Signs of celebrating social justice months may be scarce


Photo by Nancy Sanchez

A display in the Commons at West Chicago Community High School honored Black and LGBTQ+ celebrities during the month of February.

By Nancy Sanchez, Multimedia Content Creator

March marks Women’s History Month, dedicated to honoring women, but the hallways and classrooms at West Chicago Community High School show few signs of tribute, raising questions about the school’s acknowledgement of social justice issues and events.

WeGo Global, a student-centered club, has worked on quite a few activities in regards to social justice months throughout the years. Last week, the organization is hosted a gender wage gap bake sale, as it does every year, in honor of Women’s History Month.

“I really like what WeGo Global is doing because they almost always seem to be doing a charity or some kind of group work that raises awareness about a diffrent thing. It almost seems like monthly, and if not bi-monthly, they have new and interesting things, and it’s always good to see that they’re very often doing things to raise money, not just raising awareness,” Library Assistant Blue Kubica said.

Blue worked on a display shelf in the library promoting Black History Month; the display featured books written by Black authors or having Black protagonists. According to Blue, these shelves promoted the history behind the month. 

However, beyond the display in the LRC and another in Commons, there were few noticeable tributes to Black History Month in the hallways, nor in classrooms.

“I think the school itself doesn’t do very much to promote these months. It could probably benefit from having announcements or activities to do with the different months. However, they end up being well-known, thanks to the clubs at the school. The clubs have more specific focuses, so it’s much more common to see fundraisers or activities coming from the clubs that promote these months well,” senior and executive board member of WeGo Global, TJ Tipton said.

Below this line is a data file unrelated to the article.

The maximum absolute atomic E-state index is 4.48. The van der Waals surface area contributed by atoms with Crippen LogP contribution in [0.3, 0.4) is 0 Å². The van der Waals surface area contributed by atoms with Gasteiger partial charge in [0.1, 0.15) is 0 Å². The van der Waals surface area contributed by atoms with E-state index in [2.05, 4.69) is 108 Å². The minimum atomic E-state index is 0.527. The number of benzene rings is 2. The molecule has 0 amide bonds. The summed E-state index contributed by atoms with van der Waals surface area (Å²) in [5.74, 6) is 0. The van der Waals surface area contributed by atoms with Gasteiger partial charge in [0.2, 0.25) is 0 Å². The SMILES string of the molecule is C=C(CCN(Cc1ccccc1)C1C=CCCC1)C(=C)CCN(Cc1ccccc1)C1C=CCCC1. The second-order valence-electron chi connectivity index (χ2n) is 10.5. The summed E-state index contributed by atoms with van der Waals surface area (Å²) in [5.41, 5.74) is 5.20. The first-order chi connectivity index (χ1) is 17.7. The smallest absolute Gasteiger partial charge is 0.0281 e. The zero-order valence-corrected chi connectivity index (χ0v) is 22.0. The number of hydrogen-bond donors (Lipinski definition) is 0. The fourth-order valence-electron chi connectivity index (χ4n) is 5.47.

Photo by Nancy Sanchez

Schools such as Downers Grove South, Lyons Township, Palatine High School and College of DuPage publicized tributes surrounding Black History Month, and research indicates these schools, as well as others in the area, attempt to represent social justice months in some way. College of DuPage, also known as COD, started February by honoring Black History Month by hosting a gallery opening, during which the “Afrikan Dance & Music Institute attend and gave a lively demonstration.” 

As to why there is no major tribute to these months though WEGO, the reason remains unknown.

“Part of it is that some of the students were nervous, like ‘how can I speak up about a community that I am not a part of?’ and I think that is part of the learning process. Part of social justice is using your voice and using that privilege that you might have on how you can speak up about other people,” Social Studies teacher and WeGo Global adviser Maggie Haas said.

Recognizing social justice issues and celebrating important cultural and historical achievements is something the administration feels is a worthwhile cause.

“Anytime a student can see themselves or see models of really good career achievements or really good social achievements in themselves or in historical figures who look like them, I think that is always going to make someone always feel more welcomed and a part of the school. So as much as we can do that, I think that we’re on good solid footing,” Principal Dr. Will Dwyer said.

Distinguished alumni are recognized on a digital display near Entrance B. According to Dwyer, this is one of the efforts to showcase those who have made an impact on WEGO. (Photo by Nancy Sanchez)

Part of that effort includes representation in the classroom and the halls.

“The bigger picture is we want kids to see themselves here, see other people who look like them and they can imagine themselves in that,” Dwyer said.

A survey conducted by the Wildcat Chronicle in February revealed that students and staff had mixed opinions as to whether the school’s promotion of social justice months was adequate. Throughout the school, there were various displays for Black History Month, and the new Distinguished Alumni touch screen slide show contains multiple graduates of different identities and what they have accomplished, allowing others to see what one can achieve despite their background. According to Dr. Dwyer, these efforts are designed to encourage students as well as help make them feel welcomed. 

Still, some survey respondents felt the efforts were not enough, and more could be done in the classroom and through extracurricular activities to honor these moments and people in history.

People tend to look at social justice where it’s just a lot of angry people screaming all the time. And I think that’s a myth that really needs to be dispelled. Because I think there is nothing angry about people wanting to have some leave of equality within the United States. A lot of people are complacent in thinking that everything’s fine. Those people may think it’s fine because it’s fine for them, and it may not necessarily be fine for everybody,” Haas said.